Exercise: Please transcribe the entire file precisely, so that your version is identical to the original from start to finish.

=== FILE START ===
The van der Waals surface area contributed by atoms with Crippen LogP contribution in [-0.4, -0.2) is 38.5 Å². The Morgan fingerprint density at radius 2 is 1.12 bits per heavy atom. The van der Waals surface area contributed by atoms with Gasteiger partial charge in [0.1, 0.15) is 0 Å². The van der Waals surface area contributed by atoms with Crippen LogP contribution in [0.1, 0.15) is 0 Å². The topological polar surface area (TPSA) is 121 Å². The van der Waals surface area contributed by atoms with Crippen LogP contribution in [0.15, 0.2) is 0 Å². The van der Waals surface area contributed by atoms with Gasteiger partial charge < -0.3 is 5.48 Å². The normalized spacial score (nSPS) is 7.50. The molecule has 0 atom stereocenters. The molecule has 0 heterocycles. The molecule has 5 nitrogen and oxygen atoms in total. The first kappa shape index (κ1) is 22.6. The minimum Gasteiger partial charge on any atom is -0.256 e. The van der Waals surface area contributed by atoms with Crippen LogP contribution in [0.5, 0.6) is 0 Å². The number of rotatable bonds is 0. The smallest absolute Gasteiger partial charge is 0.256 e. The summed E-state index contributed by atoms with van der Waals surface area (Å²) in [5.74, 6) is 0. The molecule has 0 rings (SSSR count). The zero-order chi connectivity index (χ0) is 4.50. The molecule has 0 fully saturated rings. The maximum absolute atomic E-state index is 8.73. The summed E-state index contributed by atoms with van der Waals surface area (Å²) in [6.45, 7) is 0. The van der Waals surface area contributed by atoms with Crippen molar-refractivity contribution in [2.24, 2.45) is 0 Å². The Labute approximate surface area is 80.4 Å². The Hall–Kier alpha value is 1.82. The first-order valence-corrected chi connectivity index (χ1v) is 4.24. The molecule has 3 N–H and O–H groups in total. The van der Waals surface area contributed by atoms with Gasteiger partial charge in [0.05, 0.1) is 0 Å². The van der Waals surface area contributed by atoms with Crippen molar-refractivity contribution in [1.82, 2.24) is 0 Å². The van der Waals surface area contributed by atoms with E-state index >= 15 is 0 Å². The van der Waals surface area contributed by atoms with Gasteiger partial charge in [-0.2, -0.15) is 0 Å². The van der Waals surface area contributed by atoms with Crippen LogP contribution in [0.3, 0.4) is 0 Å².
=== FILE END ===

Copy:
The van der Waals surface area contributed by atoms with Crippen LogP contribution in [-0.4, -0.2) is 38.5 Å². The Morgan fingerprint density at radius 2 is 1.12 bits per heavy atom. The van der Waals surface area contributed by atoms with Gasteiger partial charge in [0.1, 0.15) is 0 Å². The van der Waals surface area contributed by atoms with Crippen LogP contribution in [0.1, 0.15) is 0 Å². The topological polar surface area (TPSA) is 121 Å². The van der Waals surface area contributed by atoms with Crippen LogP contribution in [0.15, 0.2) is 0 Å². The van der Waals surface area contributed by atoms with Gasteiger partial charge < -0.3 is 5.48 Å². The normalized spacial score (nSPS) is 7.50. The molecule has 0 atom stereocenters. The molecule has 0 heterocycles. The molecule has 5 nitrogen and oxygen atoms in total. The first kappa shape index (κ1) is 22.6. The minimum Gasteiger partial charge on any atom is -0.256 e. The van der Waals surface area contributed by atoms with Crippen LogP contribution in [0.5, 0.6) is 0 Å². The number of rotatable bonds is 0. The smallest absolute Gasteiger partial charge is 0.256 e. The summed E-state index contributed by atoms with van der Waals surface area (Å²) in [5.74, 6) is 0. The molecule has 0 rings (SSSR count). The zero-order chi connectivity index (χ0) is 4.50. The molecule has 0 fully saturated rings. The maximum absolute atomic E-state index is 8.73. The summed E-state index contributed by atoms with van der Waals surface area (Å²) in [6.45, 7) is 0. The van der Waals surface area contributed by atoms with Crippen molar-refractivity contribution in [2.24, 2.45) is 0 Å². The Labute approximate surface area is 80.4 Å². The Hall–Kier alpha value is 1.82. The first-order valence-corrected chi connectivity index (χ1v) is 4.24. The molecule has 3 N–H and O–H groups in total. The van der Waals surface area contributed by atoms with Gasteiger partial charge in [0.05, 0.1) is 0 Å². The van der Waals surface area contributed by atoms with Crippen molar-refractivity contribution in [1.82, 2.24) is 0 Å². The van der Waals surface area contributed by atoms with E-state index >= 15 is 0 Å². The van der Waals surface area contributed by atoms with Gasteiger partial charge in [-0.2, -0.15) is 0 Å². The van der Waals surface area contributed by atoms with Crippen LogP contribution in [0.3, 0.4) is 0 Å².